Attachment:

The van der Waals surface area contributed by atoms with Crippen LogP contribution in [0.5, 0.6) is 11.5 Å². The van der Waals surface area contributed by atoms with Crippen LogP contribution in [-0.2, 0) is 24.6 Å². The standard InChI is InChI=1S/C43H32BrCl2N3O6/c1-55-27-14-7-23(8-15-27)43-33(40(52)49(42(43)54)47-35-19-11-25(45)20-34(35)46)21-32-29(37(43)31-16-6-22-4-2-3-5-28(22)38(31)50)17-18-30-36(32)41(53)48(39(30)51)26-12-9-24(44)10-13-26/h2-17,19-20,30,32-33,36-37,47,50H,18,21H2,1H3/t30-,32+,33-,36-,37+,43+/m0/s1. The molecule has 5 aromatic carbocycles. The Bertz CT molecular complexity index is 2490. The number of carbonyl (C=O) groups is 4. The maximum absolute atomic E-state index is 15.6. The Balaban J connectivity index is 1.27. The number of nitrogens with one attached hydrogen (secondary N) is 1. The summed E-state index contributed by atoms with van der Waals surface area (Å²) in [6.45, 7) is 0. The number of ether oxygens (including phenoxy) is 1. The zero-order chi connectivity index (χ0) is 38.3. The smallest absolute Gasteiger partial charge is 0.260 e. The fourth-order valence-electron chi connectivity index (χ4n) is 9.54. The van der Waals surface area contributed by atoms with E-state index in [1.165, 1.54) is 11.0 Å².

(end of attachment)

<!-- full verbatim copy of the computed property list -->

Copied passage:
The van der Waals surface area contributed by atoms with Crippen LogP contribution in [0.5, 0.6) is 11.5 Å². The van der Waals surface area contributed by atoms with Crippen LogP contribution in [-0.2, 0) is 24.6 Å². The standard InChI is InChI=1S/C43H32BrCl2N3O6/c1-55-27-14-7-23(8-15-27)43-33(40(52)49(42(43)54)47-35-19-11-25(45)20-34(35)46)21-32-29(37(43)31-16-6-22-4-2-3-5-28(22)38(31)50)17-18-30-36(32)41(53)48(39(30)51)26-12-9-24(44)10-13-26/h2-17,19-20,30,32-33,36-37,47,50H,18,21H2,1H3/t30-,32+,33-,36-,37+,43+/m0/s1. The molecule has 5 aromatic carbocycles. The Bertz CT molecular complexity index is 2490. The number of carbonyl (C=O) groups is 4. The maximum absolute atomic E-state index is 15.6. The Balaban J connectivity index is 1.27. The number of nitrogens with one attached hydrogen (secondary N) is 1. The summed E-state index contributed by atoms with van der Waals surface area (Å²) in [6.45, 7) is 0. The number of ether oxygens (including phenoxy) is 1. The zero-order chi connectivity index (χ0) is 38.3. The smallest absolute Gasteiger partial charge is 0.260 e. The fourth-order valence-electron chi connectivity index (χ4n) is 9.54. The van der Waals surface area contributed by atoms with E-state index in [1.165, 1.54) is 11.0 Å².